All products imported into the United States are required by law to be permanently marked with their country of origin. Additionally, the origin of goods is often a determining factor as to whether they are subject to import restrictions; whether they are eligible for duty free trade programs; or whether they are subject to additional duties. Importers who do not plan to document the origin of their goods may be in for big surprises at the time of Customs clearance, or worse, after the goods are long gone into commerce.
Multiple And Overlapping Origin Requirements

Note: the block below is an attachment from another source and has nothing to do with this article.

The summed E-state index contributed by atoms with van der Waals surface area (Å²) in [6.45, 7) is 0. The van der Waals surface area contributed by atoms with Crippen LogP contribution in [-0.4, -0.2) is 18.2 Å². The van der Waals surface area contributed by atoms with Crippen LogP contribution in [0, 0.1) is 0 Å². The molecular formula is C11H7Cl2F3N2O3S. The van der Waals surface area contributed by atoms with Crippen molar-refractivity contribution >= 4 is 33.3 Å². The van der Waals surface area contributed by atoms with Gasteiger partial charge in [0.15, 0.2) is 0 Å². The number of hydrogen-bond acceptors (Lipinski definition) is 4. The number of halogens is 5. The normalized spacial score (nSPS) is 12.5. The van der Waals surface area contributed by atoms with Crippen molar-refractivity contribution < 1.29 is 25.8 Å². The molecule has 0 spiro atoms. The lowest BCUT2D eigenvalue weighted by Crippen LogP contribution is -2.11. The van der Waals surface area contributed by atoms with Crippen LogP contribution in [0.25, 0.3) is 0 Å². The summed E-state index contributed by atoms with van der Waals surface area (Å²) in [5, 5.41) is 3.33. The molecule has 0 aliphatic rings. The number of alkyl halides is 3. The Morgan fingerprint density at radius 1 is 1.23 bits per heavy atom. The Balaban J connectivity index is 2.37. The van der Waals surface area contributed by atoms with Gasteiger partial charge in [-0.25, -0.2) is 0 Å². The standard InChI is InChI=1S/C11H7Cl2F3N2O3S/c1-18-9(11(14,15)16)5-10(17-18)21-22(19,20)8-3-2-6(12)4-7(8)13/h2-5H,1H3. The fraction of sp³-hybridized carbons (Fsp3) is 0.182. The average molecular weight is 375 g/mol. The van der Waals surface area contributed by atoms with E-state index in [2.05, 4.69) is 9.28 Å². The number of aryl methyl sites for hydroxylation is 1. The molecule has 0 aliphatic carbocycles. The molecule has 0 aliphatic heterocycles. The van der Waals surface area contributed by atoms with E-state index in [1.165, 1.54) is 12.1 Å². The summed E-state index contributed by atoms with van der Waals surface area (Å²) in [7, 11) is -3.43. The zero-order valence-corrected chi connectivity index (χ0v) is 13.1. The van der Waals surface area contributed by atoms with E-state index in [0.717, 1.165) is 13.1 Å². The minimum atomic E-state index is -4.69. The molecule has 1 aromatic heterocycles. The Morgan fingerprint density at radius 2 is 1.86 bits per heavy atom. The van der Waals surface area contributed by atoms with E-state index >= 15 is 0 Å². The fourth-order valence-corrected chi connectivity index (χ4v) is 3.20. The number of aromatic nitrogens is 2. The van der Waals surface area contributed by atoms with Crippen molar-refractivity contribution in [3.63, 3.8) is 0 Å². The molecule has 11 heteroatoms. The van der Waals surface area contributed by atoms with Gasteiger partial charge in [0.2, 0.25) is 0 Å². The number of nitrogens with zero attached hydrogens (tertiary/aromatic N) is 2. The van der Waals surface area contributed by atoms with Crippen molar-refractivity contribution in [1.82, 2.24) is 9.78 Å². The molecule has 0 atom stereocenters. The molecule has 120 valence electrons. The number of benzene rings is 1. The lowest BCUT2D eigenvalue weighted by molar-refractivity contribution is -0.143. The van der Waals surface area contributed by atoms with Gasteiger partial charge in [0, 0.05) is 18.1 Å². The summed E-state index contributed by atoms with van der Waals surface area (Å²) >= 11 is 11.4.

As recent press articles reveal, the United States is party to and negotiating a number of free trade agreements ("FTA"). These FTAs can offer substantial import duty benefits provided importers can substantiate that their products "originate" in a participating country. U.S. exporters can similarly claim benefits exporting to these countries provided U.S. origin can be proven. These agreements involve not only lesser developed countries (under the Generalized System of Preferences (GSP)), but major trading partners (Canada and Mexico under the NAFTA), and a host of other countries (Caribbean countries, Singapore, Israel, Jordan, Australia, etc.).